J. Lee Answers Fan Questions
Each month, J. Lee will select and answer a question submitted by fans. Please submit your questions on the contact page.
With all the deadlines and time-sensitive activities in your plot, how do you keep the dates clear in your head as you write?
The physical act of keeping track of what happens when is not as difficult as you might think. Simply print out a calendar that shows the dates of a given month that match the days you need. For example, let’s say you need two people to meet on February 6th and it must be on Saturday because the meeting occurs at the Saturday Farmer’s market. I would print out the February 2016 calendar and use that as my reference, populating the events on the page. Then you have a visual one-page reference tool for the entire plot.
The real challenge goes back to the rigor of the outlining process. The first (and most critical) step is to understand when the key events of the plot occur relative to each other. From there, simply fill in the days on your paper calendar. And use a pencil. ☺
Is there anything you can share about your next book?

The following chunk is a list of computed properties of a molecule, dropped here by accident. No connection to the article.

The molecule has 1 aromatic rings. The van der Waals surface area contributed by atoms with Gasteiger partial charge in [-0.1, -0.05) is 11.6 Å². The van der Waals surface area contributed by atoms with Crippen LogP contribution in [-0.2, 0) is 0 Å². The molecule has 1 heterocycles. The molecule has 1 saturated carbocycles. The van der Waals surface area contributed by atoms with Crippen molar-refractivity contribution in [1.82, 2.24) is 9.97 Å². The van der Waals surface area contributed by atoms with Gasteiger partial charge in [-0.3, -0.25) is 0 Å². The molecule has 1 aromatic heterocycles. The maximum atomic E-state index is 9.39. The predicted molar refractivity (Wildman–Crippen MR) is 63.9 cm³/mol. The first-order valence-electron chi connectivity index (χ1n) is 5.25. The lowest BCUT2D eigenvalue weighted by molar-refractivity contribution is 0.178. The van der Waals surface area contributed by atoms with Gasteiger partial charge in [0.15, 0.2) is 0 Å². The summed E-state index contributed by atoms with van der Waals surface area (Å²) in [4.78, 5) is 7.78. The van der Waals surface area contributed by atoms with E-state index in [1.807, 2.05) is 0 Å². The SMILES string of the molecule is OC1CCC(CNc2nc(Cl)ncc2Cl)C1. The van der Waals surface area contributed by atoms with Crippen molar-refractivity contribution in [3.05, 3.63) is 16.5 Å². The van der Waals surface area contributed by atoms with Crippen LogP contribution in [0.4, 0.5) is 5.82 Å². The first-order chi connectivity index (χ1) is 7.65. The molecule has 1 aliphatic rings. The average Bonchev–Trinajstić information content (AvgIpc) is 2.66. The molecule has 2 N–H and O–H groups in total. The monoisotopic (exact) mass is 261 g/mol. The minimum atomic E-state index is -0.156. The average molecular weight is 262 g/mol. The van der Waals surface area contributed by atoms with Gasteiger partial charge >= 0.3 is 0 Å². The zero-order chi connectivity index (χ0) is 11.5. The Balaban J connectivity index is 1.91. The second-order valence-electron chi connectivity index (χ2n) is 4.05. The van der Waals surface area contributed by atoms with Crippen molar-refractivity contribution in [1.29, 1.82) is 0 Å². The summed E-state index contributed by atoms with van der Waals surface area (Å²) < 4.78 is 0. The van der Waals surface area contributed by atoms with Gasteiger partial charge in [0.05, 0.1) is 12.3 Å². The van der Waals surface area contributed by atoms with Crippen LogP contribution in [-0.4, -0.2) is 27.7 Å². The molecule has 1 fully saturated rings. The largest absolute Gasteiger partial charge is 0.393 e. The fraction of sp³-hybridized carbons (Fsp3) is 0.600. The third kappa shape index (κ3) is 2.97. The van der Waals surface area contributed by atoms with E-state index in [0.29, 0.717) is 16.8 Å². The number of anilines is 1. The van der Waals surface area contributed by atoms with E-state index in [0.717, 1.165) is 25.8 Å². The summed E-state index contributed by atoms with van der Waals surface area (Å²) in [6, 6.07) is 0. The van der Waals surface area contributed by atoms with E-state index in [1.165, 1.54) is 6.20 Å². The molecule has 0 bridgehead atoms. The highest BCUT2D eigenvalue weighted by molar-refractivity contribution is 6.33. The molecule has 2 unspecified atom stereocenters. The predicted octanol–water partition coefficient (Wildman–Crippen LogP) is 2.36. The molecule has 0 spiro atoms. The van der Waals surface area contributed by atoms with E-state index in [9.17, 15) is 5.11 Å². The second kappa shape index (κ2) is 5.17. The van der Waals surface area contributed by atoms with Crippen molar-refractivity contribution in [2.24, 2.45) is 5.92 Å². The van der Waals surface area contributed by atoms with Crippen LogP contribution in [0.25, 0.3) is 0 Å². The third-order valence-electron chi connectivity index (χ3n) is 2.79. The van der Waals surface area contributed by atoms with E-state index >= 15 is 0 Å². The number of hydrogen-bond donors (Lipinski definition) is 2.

Thanks a lot for asking. Several of the characters from The Hubley Case return, a majority of the book is set in Chicago, and it starts with a question the good guys have to figure out...
Perhaps I’ve just given you the same formula as The Hubley Case (or several other thriller novels) but as it’s still in its final stages of editing, I don’t want to much more away too soon! Stay tuned…a chapter or two may soon be made available.
Do you have any regrets about The Hubley Case that you plan to do differently next time?
Great question, thanks for asking. There’s always room for improvement in my writing and The Hubley Case has no shortage of answers from which to choose. But the example that immediately comes to mind was actually brought to my attention by a fan. The fact is, there’s no such thing as an “ex-Marine” to a Marine. Once you dedicate yourself to that greater cause, you’re a Marine for life. Period. The fact that Ben (in a few instances) refers to himself as an ex-marine is both inaccurate and something I wish I could change.
To that fan (and any others who may have caught it/been bothered by it) – rest assured, the word “ex” doesn’t exist in the next book.
Was there a part of The Hubley Case that you enjoyed writing more than others?
My favorite chapter to write was the very first interaction between Ben and Nikki. I tried very hard to make the dialogue realistic and communicate a lot of information about both of them in a fast-paced way. It resulted in a lot of re-writing but in the end I was really happy with it. And when I got some positive feedback from fans on that interaction, it felt pretty good to hear that they liked it.
You tell the story from various characters' perspectives. Did you write the chapters in the order in which they appear, or did you move things around as you wrote?